Home China Chinese State Tries to Influence Hollywood by Banning Oscars From Airing

Chinese State Tries to Influence Hollywood by Banning Oscars From Airing

Chinese state media will not be airing the Oscars next month due to conflicts with Directors Anders Hammer and Chloe Zhao, who are both nominated for awards. The ban comes because the two have earned negative perceptions among Chinese authorities. 

Chinese born Chloe Zhao was the first Asian woman director, and second ever woman director, to win a Golden Globe for her 2020 film Nomadland, about a widow who travels around America looking for work. At the awards ceremony she said, “compassion is the breakdown of all the barriers between us. A heart to heart bonding. Your pain is my pain. It’s mingled and shared between us,” and that “this is why I fell in love with making movies and telling stories. Because it gives us a chance to laugh and cry together, and it gives us a chance to learn from each other, and to have more compassion for each other.” The film has been nominated for Best Picture, Director, Editing, Adapted Screenplay, Cinematography and Actress at the upcoming Oscars next month.

According to what China expert Stanley Rosen told Deadline, Chinese attitudes towards Zhao have been mixed. The perception that Nomadland exposed the “declining U.S. and the evils of a capitalist system,” was viewed favorably by the supporters of communism, until Zhao’s comments made back in 2013 referring to China as “a place where there are lies everywhere” resurfaced, causing a stir among Chinese nationals. A December 2020 interview in which she reportedly said she was “now” an American further amplified negative Chinese perceptions, although the interview was later corrected to say that Zhao said she is “not” an American and “now” was just a typo. 

As China has become a major consumer of U.S. films, Zhao may be forced to recant her 2013 comments in order to prosper in China with her upcoming Marvel movie Eternals, which is scheduled for release in China in November.

In a Global Times opinion piece, Hu Xijin said “Zhao said something believed to be ‘an insult to China’ in 2013, but she is not one of those dissidents who turn their values into political stances and exploit it,” giving Zhao room to redeem herself by repenting for her comment. 

“China has tried so desperately to show that it can nurture creative talent under its authoritarian system and that its artists can succeed outside China, as well as to be a global player in the film industry. I think they definitely want to release the film [Eternals], and they’re of course expecting Chloe Zhao Ting to meet them at least part of the way by clarifying her reported remarks. She can’t avoid commenting if she continues to do interviews with the media. She and her representatives can craft something that should be enough to make this a win-win situation for her, for China, and for the forthcoming Marvel entry,” said China expert Rosen.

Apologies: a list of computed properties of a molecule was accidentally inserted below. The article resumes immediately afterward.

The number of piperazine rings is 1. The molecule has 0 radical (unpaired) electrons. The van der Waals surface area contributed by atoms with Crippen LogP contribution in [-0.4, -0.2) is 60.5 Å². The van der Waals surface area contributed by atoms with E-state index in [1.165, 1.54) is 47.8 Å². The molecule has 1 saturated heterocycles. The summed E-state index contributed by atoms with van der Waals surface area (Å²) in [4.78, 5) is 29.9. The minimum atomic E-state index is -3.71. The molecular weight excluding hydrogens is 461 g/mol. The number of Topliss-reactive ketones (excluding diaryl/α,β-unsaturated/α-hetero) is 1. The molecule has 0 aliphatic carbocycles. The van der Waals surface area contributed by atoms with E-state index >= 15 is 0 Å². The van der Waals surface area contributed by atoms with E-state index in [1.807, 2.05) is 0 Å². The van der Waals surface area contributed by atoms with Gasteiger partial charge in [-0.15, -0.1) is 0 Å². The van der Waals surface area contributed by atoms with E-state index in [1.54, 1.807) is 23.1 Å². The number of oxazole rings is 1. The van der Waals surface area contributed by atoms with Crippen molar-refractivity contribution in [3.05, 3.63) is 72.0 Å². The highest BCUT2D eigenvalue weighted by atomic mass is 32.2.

China influences the film industry, as directors are forced to keep their views in line with the CCP if they want their movies shown in what is now the “largest box office in the world
China influences the film industry, as directors are forced to keep their views in line with the CCP if they want their movies shown in what is now the “largest box office in the world.” Image: bossco via Flickr CC BY-SA 2.0)

The other director perceived as a threat and a reason to ban the Oscars in China is Norwegian Anders Hammer. He directed a 35-minute short-film documentary about the Hong Kong protests called Do Not Split, which is nominated for Best Short Documentary Award. The title of the documentary refers to the unity that the protestors tried to maintain throughout their demonstrations. The film currently has 81,000 views on Vimeo and was screened at Denmark’s International Documentary Film Festival and the New Orleans Film Festival in the U.S. 

According to an article by China’s state run media Global Times, Do Not Split is “full of biased political stances” and “lacks artistry.” They also accused the Oscars as being “reduced to political tools” and threatened that going against China would be detrimental to prosperity in a Chinese film market that has “exceeded North America to be the largest box office market in the world for the first time last year.”

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  • David Wagner is a University of Manitoba graduate with a Bachelor of Arts in Religion in Sociology. He is interested in the psychology of religious and ideological belief and the relationship between religions and the state in totalitarian countries.

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